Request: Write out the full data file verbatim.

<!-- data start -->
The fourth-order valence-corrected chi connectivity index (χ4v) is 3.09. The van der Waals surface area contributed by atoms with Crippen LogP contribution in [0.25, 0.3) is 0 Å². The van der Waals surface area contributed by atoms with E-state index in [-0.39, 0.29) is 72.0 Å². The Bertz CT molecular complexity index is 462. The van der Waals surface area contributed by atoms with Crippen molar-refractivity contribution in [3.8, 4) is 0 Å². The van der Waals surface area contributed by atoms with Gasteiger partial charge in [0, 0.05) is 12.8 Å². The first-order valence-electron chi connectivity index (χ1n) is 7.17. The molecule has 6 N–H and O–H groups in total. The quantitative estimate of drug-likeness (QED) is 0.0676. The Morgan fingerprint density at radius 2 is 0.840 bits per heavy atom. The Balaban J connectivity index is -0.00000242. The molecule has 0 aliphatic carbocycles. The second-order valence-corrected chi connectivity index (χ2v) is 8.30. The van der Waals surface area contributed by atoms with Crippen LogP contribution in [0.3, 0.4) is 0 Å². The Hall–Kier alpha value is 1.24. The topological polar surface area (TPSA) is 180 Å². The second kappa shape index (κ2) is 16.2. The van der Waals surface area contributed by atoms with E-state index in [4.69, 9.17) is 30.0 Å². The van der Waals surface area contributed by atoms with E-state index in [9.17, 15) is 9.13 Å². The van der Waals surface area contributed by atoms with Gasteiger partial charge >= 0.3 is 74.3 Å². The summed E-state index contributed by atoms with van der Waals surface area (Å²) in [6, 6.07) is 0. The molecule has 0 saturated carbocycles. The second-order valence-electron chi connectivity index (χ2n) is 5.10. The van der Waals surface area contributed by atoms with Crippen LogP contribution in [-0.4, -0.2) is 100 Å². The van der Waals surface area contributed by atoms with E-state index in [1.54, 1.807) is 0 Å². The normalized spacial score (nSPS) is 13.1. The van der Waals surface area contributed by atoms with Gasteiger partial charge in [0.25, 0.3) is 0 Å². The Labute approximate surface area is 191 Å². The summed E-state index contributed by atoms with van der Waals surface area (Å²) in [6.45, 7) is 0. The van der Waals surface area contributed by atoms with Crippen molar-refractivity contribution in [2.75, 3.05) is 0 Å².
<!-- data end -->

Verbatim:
The fourth-order valence-corrected chi connectivity index (χ4v) is 3.09. The van der Waals surface area contributed by atoms with Crippen LogP contribution in [0.25, 0.3) is 0 Å². The van der Waals surface area contributed by atoms with E-state index in [-0.39, 0.29) is 72.0 Å². The Bertz CT molecular complexity index is 462. The van der Waals surface area contributed by atoms with Crippen molar-refractivity contribution in [3.8, 4) is 0 Å². The van der Waals surface area contributed by atoms with Gasteiger partial charge in [0, 0.05) is 12.8 Å². The first-order valence-electron chi connectivity index (χ1n) is 7.17. The molecule has 6 N–H and O–H groups in total. The quantitative estimate of drug-likeness (QED) is 0.0676. The Morgan fingerprint density at radius 2 is 0.840 bits per heavy atom. The Balaban J connectivity index is -0.00000242. The molecule has 0 aliphatic carbocycles. The second-order valence-corrected chi connectivity index (χ2v) is 8.30. The van der Waals surface area contributed by atoms with Crippen LogP contribution in [0.3, 0.4) is 0 Å². The Hall–Kier alpha value is 1.24. The topological polar surface area (TPSA) is 180 Å². The second kappa shape index (κ2) is 16.2. The van der Waals surface area contributed by atoms with E-state index in [4.69, 9.17) is 30.0 Å². The van der Waals surface area contributed by atoms with E-state index in [9.17, 15) is 9.13 Å². The van der Waals surface area contributed by atoms with Gasteiger partial charge >= 0.3 is 74.3 Å². The summed E-state index contributed by atoms with van der Waals surface area (Å²) in [6, 6.07) is 0. The molecule has 0 saturated carbocycles. The second-order valence-electron chi connectivity index (χ2n) is 5.10. The van der Waals surface area contributed by atoms with Crippen LogP contribution in [-0.4, -0.2) is 100 Å². The van der Waals surface area contributed by atoms with E-state index in [1.54, 1.807) is 0 Å². The normalized spacial score (nSPS) is 13.1. The van der Waals surface area contributed by atoms with Gasteiger partial charge in [0.25, 0.3) is 0 Å². The Labute approximate surface area is 191 Å². The summed E-state index contributed by atoms with van der Waals surface area (Å²) in [6.45, 7) is 0. The van der Waals surface area contributed by atoms with Crippen molar-refractivity contribution in [2.75, 3.05) is 0 Å².